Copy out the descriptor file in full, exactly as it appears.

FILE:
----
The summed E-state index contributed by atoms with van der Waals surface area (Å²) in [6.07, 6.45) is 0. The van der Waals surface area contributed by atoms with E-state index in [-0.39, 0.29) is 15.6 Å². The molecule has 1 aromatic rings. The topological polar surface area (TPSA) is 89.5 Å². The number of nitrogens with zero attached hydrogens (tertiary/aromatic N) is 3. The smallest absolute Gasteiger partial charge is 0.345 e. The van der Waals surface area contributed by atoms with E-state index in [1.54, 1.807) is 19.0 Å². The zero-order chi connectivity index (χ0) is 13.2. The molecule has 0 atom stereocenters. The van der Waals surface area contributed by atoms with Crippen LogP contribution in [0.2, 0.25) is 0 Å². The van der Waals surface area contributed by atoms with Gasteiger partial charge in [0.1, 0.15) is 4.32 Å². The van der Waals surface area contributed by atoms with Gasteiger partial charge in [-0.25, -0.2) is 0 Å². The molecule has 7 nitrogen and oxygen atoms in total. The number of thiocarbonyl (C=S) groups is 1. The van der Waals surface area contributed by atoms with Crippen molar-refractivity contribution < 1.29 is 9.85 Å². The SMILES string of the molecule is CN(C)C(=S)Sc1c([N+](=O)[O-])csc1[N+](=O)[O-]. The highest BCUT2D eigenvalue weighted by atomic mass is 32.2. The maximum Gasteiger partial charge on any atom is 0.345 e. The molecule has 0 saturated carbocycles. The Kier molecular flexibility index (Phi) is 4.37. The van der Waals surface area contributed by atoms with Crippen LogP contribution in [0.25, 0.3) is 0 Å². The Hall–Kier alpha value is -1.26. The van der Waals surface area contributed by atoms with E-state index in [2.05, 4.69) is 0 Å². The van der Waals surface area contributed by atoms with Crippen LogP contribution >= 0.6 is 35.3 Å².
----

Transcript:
The summed E-state index contributed by atoms with van der Waals surface area (Å²) in [6.07, 6.45) is 0. The van der Waals surface area contributed by atoms with E-state index in [-0.39, 0.29) is 15.6 Å². The molecule has 1 aromatic rings. The topological polar surface area (TPSA) is 89.5 Å². The number of nitrogens with zero attached hydrogens (tertiary/aromatic N) is 3. The smallest absolute Gasteiger partial charge is 0.345 e. The van der Waals surface area contributed by atoms with E-state index in [1.54, 1.807) is 19.0 Å². The zero-order chi connectivity index (χ0) is 13.2. The molecule has 0 atom stereocenters. The van der Waals surface area contributed by atoms with Crippen LogP contribution in [0.2, 0.25) is 0 Å². The van der Waals surface area contributed by atoms with Gasteiger partial charge in [0.1, 0.15) is 4.32 Å². The van der Waals surface area contributed by atoms with Gasteiger partial charge in [-0.25, -0.2) is 0 Å². The molecule has 7 nitrogen and oxygen atoms in total. The number of thiocarbonyl (C=S) groups is 1. The van der Waals surface area contributed by atoms with Crippen molar-refractivity contribution < 1.29 is 9.85 Å². The SMILES string of the molecule is CN(C)C(=S)Sc1c([N+](=O)[O-])csc1[N+](=O)[O-]. The highest BCUT2D eigenvalue weighted by atomic mass is 32.2. The maximum Gasteiger partial charge on any atom is 0.345 e. The molecule has 0 saturated carbocycles. The Kier molecular flexibility index (Phi) is 4.37. The van der Waals surface area contributed by atoms with Crippen LogP contribution in [0.25, 0.3) is 0 Å². The Hall–Kier alpha value is -1.26. The van der Waals surface area contributed by atoms with E-state index in [2.05, 4.69) is 0 Å². The van der Waals surface area contributed by atoms with Crippen LogP contribution >= 0.6 is 35.3 Å².